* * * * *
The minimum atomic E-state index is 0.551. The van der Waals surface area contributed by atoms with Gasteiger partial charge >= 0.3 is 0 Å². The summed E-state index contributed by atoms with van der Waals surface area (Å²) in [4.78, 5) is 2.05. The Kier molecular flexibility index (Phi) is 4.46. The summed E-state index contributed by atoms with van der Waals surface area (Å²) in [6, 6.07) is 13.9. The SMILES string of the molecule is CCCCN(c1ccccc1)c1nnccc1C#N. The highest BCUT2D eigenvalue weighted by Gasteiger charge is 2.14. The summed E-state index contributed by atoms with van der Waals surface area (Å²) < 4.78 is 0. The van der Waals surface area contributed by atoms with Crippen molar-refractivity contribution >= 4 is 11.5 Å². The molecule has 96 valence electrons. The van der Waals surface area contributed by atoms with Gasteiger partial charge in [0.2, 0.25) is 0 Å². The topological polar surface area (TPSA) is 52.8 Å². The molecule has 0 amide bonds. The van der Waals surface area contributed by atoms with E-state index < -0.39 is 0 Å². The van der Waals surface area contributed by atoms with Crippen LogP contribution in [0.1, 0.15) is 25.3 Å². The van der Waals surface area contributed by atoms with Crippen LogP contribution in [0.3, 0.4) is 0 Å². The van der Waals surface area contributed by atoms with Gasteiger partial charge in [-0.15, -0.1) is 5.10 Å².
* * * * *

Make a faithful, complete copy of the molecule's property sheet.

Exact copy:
The minimum atomic E-state index is 0.551. The van der Waals surface area contributed by atoms with Gasteiger partial charge >= 0.3 is 0 Å². The summed E-state index contributed by atoms with van der Waals surface area (Å²) in [4.78, 5) is 2.05. The Kier molecular flexibility index (Phi) is 4.46. The summed E-state index contributed by atoms with van der Waals surface area (Å²) in [6, 6.07) is 13.9. The SMILES string of the molecule is CCCCN(c1ccccc1)c1nnccc1C#N. The highest BCUT2D eigenvalue weighted by Gasteiger charge is 2.14. The summed E-state index contributed by atoms with van der Waals surface area (Å²) < 4.78 is 0. The van der Waals surface area contributed by atoms with Crippen molar-refractivity contribution >= 4 is 11.5 Å². The molecule has 96 valence electrons. The van der Waals surface area contributed by atoms with Gasteiger partial charge in [0.2, 0.25) is 0 Å². The topological polar surface area (TPSA) is 52.8 Å². The molecule has 0 amide bonds. The van der Waals surface area contributed by atoms with E-state index < -0.39 is 0 Å². The van der Waals surface area contributed by atoms with Crippen LogP contribution in [0.1, 0.15) is 25.3 Å². The van der Waals surface area contributed by atoms with Crippen LogP contribution in [0.3, 0.4) is 0 Å². The van der Waals surface area contributed by atoms with Gasteiger partial charge in [-0.15, -0.1) is 5.10 Å².